The best of Bavaria and the Black Forest
From cuckoo clocks and Black Forest Cake to cascading waterfalls and enchanting medieval towns, southern Germany has all the trimmings of a top holiday spot. It’s also home to some of the most picture-perfect countryside on our radar. So, get behind the wheel as we take you on a breathtaking road trip to Bavaria and the Black Forest.
First stop is the adorable town of Triberg. Waterfalls, cuckoo clocks and lederhosen are all the rage in this neck of the Black Forest. Our first port of call is Café Schäfe, a cutesy cafe on the main drag that lays claim to the original Black Forest Cake recipe. We tuck into a generous slice of the six-layer German classic while trying our very best to ignore the kilojoule intake.
With our tummies full of cherries, cream and Kirsch, it’s time to hot foot it up the road to the House of 1000 Clocks for a good dose of German kitsch. This two-storey shop is home to an eight-metres wide, traditional, hand-carved Black Forest cuckoo clock. If that sounds too heavy for your luggage allowance, there are plenty of smaller pocket watches to choose from.
Clocks and cakes aren’t the only things that Triberg excels at. It’s also home to Germany’s highest waterfalls. We start at the bottom and make our way up the seven stages of this roaring and foaming natural wonder. There’s plenty of lookouts along the way to get snap happy. The photo opportunities keep on coming as we head an hour south to the vibrant university city of Freiburg. Thickly forested mountains make a stunning backdrop to our journey as we zoom past rolling fields of golden canola crops and traditional German farmhouses with sweeping roofs.
Freiburg has all the makings of a great university city – wine taverns, beer halls, graffiti art and loads of cycle paths. One night here doesn’t feel like long enough. After checking-in at Hotel Restaurant Schwarzwälder Hof, we head to Freiburg’s best beer garden, Hausbrauerei Feierling to refuel on pretzels and Pilsner. With our tummies satiated, it’s time for a culture hit. We look no further than the city’s most distinctive landmark, the Münster. Built between 1200 and 1530, this gothic cathedral gets our vote as one of the most striking churches in the Black Forest.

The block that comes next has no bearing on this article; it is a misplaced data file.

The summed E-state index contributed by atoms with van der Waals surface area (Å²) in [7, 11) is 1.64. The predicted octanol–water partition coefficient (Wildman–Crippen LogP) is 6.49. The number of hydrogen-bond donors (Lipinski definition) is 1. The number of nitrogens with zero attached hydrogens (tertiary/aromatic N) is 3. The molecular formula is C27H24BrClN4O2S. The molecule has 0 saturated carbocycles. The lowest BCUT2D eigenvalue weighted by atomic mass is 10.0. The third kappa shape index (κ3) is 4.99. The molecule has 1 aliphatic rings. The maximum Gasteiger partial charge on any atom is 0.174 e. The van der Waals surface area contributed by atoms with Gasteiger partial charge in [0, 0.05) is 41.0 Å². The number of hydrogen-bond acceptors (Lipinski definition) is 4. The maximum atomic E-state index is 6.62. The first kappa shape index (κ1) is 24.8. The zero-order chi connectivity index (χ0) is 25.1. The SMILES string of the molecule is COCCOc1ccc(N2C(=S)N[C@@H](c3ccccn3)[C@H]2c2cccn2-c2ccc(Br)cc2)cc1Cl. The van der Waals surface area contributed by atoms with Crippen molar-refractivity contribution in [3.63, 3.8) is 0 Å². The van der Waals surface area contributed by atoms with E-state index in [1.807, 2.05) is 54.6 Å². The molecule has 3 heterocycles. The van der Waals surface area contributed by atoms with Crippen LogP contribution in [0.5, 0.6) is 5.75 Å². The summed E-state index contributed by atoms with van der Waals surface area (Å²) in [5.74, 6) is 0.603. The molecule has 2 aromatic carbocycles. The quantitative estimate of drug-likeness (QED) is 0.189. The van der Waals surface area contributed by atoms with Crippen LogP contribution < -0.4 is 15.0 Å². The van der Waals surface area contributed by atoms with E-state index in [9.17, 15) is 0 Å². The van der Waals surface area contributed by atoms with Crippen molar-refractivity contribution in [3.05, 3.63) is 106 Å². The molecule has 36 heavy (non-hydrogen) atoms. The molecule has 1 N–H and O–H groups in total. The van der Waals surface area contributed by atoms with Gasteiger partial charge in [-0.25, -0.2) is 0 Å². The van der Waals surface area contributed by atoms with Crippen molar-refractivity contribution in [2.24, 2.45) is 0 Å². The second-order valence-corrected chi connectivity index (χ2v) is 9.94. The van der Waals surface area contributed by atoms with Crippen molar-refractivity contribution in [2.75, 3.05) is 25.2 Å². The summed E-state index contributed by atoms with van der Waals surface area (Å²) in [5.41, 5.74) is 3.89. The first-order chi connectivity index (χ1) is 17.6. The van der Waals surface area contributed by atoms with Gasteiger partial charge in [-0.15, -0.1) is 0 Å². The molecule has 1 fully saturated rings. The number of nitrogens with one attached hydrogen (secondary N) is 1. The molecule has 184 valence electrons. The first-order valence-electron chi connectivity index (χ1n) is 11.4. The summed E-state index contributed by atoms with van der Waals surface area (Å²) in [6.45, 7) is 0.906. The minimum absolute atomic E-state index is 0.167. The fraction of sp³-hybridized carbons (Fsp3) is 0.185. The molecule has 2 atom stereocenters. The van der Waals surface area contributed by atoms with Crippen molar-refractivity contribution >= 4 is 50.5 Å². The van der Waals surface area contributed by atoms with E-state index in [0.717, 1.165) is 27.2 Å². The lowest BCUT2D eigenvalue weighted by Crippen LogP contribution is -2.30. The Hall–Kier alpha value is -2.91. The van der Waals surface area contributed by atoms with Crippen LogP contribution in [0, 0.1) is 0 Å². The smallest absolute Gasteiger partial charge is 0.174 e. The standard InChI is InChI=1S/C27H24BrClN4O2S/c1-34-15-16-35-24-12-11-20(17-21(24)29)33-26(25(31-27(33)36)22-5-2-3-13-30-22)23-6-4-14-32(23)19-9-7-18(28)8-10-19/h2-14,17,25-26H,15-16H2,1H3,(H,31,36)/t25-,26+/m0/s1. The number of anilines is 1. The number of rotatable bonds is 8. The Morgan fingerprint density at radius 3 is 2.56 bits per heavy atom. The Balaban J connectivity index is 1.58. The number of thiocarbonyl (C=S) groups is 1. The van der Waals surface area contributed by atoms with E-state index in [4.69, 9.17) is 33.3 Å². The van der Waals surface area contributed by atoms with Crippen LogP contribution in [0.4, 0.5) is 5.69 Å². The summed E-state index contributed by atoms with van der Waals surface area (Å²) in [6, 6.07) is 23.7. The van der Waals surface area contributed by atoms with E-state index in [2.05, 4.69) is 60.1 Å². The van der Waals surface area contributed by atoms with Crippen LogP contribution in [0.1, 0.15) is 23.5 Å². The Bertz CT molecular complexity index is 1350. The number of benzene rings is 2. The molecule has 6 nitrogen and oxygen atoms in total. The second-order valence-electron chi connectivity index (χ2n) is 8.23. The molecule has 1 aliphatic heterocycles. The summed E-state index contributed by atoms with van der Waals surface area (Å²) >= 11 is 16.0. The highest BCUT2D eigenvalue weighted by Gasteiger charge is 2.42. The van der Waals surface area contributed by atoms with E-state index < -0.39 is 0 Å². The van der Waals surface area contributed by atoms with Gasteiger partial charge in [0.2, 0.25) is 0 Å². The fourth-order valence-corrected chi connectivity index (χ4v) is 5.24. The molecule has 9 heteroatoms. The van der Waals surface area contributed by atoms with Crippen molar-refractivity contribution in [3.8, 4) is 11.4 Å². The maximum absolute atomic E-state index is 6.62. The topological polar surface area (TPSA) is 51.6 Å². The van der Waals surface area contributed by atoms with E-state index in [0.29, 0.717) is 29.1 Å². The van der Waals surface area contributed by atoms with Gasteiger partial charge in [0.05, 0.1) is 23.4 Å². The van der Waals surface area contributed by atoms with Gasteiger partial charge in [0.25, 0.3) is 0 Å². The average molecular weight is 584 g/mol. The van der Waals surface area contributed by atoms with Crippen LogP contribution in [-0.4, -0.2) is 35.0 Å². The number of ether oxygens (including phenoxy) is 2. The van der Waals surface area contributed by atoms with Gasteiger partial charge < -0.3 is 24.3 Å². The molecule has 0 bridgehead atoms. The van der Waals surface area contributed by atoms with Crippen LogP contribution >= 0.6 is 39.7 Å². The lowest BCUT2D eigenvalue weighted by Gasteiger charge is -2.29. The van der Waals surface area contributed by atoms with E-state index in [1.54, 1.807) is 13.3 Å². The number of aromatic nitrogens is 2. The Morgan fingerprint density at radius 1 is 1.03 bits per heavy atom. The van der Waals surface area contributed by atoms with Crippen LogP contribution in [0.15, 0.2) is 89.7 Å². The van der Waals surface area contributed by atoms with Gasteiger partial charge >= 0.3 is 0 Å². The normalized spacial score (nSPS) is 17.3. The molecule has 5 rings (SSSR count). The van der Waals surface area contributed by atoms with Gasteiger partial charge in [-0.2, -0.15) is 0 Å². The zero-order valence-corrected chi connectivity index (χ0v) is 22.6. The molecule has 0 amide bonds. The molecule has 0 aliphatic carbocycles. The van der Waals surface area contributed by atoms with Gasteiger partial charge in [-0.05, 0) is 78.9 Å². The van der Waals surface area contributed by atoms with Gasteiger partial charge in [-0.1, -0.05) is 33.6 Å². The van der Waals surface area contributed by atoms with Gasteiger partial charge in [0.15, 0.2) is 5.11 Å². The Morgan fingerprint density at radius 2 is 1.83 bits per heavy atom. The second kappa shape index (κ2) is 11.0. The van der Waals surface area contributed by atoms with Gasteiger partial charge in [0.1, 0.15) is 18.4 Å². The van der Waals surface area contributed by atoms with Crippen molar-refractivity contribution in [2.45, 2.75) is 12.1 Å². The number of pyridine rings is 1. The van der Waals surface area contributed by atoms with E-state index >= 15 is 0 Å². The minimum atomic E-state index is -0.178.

The striking theme continues as we mosey throughout the cobbled streets and uncover adorable pavement mosaics in front of many shops – a pair of scissors for a barber, a pretzel for a baker etc. A word of warning though, Freiburg is home to an unusual system of small canals that run through its heart, so watch your step or you’ll have to marry a Freiburger. All our walking is rewarded with homemade Bratwurst and pan-fried potatoes at Martin’s Brau. Don’t ask, but somehow we manage to find room for ice-cream at Eis Mariotti (Kronenstraße 9, 79100).
Day three of our Bavarian adventure takes us 176km south-east to the island town of Lindau. A gorgeous combination of snowcapped Swiss Alps and shimmering waters sets the scene of this picturesque sailing hub. Our home for the night, Hotel Lindau does not disappoint with its harbour-front location. To reward our efforts, we walk to the weekly farmers’ market for some schnapps and marinated olives (runs Wednesday and Saturday from April to October). We spend the afternoon eying off the harbour’s impressive sailing boats and peering through telescopes at Switzerland in the distance. That night, we board the Bodensee Steamboat Hohentwiel for a Dixieland jazz cruise around Lake Constance.
Next stop on our Bavarian adventure is Germany’s answer to Disneyland, King Ludwig’s famous fairytale castle, Neuschwanstein. Located in the Allgäu (about an hour and a half from Lindau), this was the inspiration for Disneyland’s Sleeping Beauty Castle. En route to the castle, we take photos of roaming cows wearing handmade cow bells. Our mouths drop as we spot Neuschwanstein Castle in the distance. The gigantic castle in the clouds needs to be seen to be believed. Be sure to buy your ticket before you set off for the castle (entry tickets are only available at the ticket centre in the village of Hohenschwangau).
With Disneyland out of our systems, we take the Romantic Road north towards Frankfurt where we are due to fly home in four days time. Based very loosely on the old Roman route, the 400km-long Romantic Road is one of Bavaria’s biggest drawcards. Memorable stops along the way are the wineries surrounding Würzburg, the university city of Augsburg and the walled medieval towns of Nördlingen and Dinkelsbühl.
But hands down, our favourite stop along the way is Rothenburg ob der Tauber. Love it or hate it, but Christmas lives perpetually in this walled medieval town thanks to Christmas shops that open for business year-round. Walking around the city ramparts is a great way to peer over rooftops and soak up its prettiness. The tourist information office on the Market Square offers tours led by a local historian.
Fashionistas, take note. There’s no need to dress up in Bavaria. Socks with sandals and utility vests are the norm in this neck of the woods.
Best time to visit: May to September
Pack your winter woolens even if you’re heading there in summer as the weather can be unpredictable.
By Amy Compton, follow her on Google+.